Becoming joyously aware of the differences between Jayn and myself has allowed me to begin some internal healing of the painful relationship between my mother and myself.
My mother’s favorite phrase was “The apple never falls far from the tree.” It was very important to her that she be able to think that she and I were alike – more alike than in reality. I have come to hate that phrase. I felt burdened by her determination to see me as a kind of miniature reflection of herself. For one thing a seedling that sprouts in the shadow of the parent tree is unlikely to have the room or light to grow healthily and fully. The concept of being like her seemed to diminish my achievements, skills and abilities, especially in our crossover areas, and make them simply genetics or her dubious influence.
She appropriated what I wanted to consider my special contributions to the world. For example Mum sought to take credit for me being a seamstress, as if she had taught me. In fact I learnt to sew by myself using the instructions that come in paper patterns, during the time she was away working on cruise ships in my late teens.
It was so important to her that we be alike, that I never felt comfortable sharing those facets of my life that were different from hers. Her usual response to my ideas, such as other spiritual paths or political beliefs, was derision.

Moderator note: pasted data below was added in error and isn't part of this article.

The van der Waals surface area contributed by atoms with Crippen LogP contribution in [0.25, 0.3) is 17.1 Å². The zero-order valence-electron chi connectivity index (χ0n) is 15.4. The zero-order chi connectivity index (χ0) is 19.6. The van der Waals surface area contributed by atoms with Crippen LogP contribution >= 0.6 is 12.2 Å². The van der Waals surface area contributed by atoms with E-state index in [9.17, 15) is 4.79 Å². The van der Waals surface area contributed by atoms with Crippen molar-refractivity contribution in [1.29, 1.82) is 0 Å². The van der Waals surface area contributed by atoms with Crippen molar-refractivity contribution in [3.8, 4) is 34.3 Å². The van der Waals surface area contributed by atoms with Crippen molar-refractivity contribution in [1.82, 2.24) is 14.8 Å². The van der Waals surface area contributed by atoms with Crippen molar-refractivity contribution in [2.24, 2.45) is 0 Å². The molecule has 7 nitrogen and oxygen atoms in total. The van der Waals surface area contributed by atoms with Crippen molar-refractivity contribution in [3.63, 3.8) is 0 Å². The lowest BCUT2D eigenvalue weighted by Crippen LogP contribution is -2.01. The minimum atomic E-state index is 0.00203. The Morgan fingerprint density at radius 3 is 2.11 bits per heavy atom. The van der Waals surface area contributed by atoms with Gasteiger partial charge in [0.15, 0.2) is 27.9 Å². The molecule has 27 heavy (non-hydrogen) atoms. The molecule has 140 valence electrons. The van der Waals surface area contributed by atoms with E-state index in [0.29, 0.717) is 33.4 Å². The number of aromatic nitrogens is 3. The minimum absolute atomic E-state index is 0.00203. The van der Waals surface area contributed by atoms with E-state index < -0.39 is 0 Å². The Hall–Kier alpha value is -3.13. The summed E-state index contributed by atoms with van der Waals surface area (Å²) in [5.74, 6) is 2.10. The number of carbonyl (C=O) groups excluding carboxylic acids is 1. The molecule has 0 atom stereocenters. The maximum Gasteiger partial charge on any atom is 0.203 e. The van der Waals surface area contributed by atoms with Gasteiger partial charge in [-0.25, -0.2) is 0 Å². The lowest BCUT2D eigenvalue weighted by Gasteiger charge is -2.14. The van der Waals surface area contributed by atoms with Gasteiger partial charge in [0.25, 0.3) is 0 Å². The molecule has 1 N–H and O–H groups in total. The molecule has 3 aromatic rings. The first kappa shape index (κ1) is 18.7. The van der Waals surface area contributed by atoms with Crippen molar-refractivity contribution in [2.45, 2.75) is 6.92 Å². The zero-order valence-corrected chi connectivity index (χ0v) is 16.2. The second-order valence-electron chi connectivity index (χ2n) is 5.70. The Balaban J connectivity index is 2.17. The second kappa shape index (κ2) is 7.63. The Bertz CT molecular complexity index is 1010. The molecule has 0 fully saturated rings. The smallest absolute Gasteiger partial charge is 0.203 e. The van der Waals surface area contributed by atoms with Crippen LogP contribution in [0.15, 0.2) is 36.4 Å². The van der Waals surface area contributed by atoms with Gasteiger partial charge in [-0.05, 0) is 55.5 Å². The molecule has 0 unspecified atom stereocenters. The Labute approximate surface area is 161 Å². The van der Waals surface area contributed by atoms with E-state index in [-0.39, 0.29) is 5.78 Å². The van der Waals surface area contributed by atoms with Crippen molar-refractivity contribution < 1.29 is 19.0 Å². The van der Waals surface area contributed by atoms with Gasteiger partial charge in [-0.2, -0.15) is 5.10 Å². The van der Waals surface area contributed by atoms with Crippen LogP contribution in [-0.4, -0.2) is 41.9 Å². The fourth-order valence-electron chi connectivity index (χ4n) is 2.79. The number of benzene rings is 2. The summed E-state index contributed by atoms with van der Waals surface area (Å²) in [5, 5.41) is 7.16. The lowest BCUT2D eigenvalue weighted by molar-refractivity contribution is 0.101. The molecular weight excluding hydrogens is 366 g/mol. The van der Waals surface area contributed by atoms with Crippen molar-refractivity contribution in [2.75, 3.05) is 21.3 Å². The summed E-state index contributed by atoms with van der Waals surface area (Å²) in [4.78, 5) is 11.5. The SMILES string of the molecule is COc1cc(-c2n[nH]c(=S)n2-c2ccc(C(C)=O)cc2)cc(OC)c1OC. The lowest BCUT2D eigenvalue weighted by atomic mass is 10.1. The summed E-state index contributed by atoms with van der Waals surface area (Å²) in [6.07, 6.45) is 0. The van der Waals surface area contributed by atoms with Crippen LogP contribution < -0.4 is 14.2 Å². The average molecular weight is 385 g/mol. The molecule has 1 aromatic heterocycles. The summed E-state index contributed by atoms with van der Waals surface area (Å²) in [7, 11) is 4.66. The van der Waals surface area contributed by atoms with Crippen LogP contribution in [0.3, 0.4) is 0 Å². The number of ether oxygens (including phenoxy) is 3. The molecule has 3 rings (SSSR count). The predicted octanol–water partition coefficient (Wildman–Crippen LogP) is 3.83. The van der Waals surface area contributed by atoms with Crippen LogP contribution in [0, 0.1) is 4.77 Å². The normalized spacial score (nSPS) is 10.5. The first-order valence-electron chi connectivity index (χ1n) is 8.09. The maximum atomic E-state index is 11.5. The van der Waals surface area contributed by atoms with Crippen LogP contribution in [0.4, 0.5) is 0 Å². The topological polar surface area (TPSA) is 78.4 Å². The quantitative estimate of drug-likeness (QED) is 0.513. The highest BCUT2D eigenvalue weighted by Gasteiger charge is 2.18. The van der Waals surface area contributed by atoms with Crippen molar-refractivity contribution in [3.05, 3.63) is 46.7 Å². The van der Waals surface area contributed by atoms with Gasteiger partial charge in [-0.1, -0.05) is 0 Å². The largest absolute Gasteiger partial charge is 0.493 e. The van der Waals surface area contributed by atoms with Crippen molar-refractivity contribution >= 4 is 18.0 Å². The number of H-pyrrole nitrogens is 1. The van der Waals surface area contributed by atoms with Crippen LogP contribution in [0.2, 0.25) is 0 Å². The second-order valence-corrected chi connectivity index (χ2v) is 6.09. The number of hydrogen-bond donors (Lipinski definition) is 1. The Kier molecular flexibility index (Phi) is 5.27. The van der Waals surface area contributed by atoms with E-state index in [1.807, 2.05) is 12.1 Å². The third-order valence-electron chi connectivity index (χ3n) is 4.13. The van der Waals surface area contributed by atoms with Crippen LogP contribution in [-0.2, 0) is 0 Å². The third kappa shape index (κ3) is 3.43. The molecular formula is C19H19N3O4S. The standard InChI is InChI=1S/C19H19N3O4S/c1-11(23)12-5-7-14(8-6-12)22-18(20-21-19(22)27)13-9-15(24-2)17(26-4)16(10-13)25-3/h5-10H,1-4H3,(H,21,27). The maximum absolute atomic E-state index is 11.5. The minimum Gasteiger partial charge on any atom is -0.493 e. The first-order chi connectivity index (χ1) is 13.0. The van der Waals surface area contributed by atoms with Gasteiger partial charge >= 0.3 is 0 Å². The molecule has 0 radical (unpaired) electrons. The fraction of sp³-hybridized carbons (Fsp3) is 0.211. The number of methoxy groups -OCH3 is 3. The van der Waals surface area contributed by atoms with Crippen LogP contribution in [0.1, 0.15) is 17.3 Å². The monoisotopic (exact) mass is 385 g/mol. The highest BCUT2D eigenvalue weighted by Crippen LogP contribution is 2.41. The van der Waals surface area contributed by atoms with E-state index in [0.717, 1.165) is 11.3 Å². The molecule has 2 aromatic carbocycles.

Perhaps my greatest fear is that Mum and I are more alike than I would wish. There is no doubt that I do have many of her character traits in me, and they are all those facets of myself that I most abhor, most consider as defects, and would most wish to change. Those tapes of her in my mind are those I most seek to renounce; her voice coming out of my mouth, the voice I most seek to change with mindful parenting and positive actions; her influence the one I most seek to disavow.
However when I observe my daughter Jayn, when I see her unencumbered authentic personality and unique characteristics, I realize that she is not a prisoner of either genetics or my past. Neither of us need be. In fact I have no particular desire or hope that she be like me at all; nor do I fear any commonalities we may have.
Just as being free of schools allows us to be free of expectations about what and how and when Jayn will learn, being free of any attachment to the concept of our similarity allows me to look at Jayn without cognitive bias, but with genuine appreciative wonder.
I am allowed to view our future as a great and wonderful unexplored wilderness. The landscape “behind”, the past, has some picturesque moments, but it is not a template for our future life together.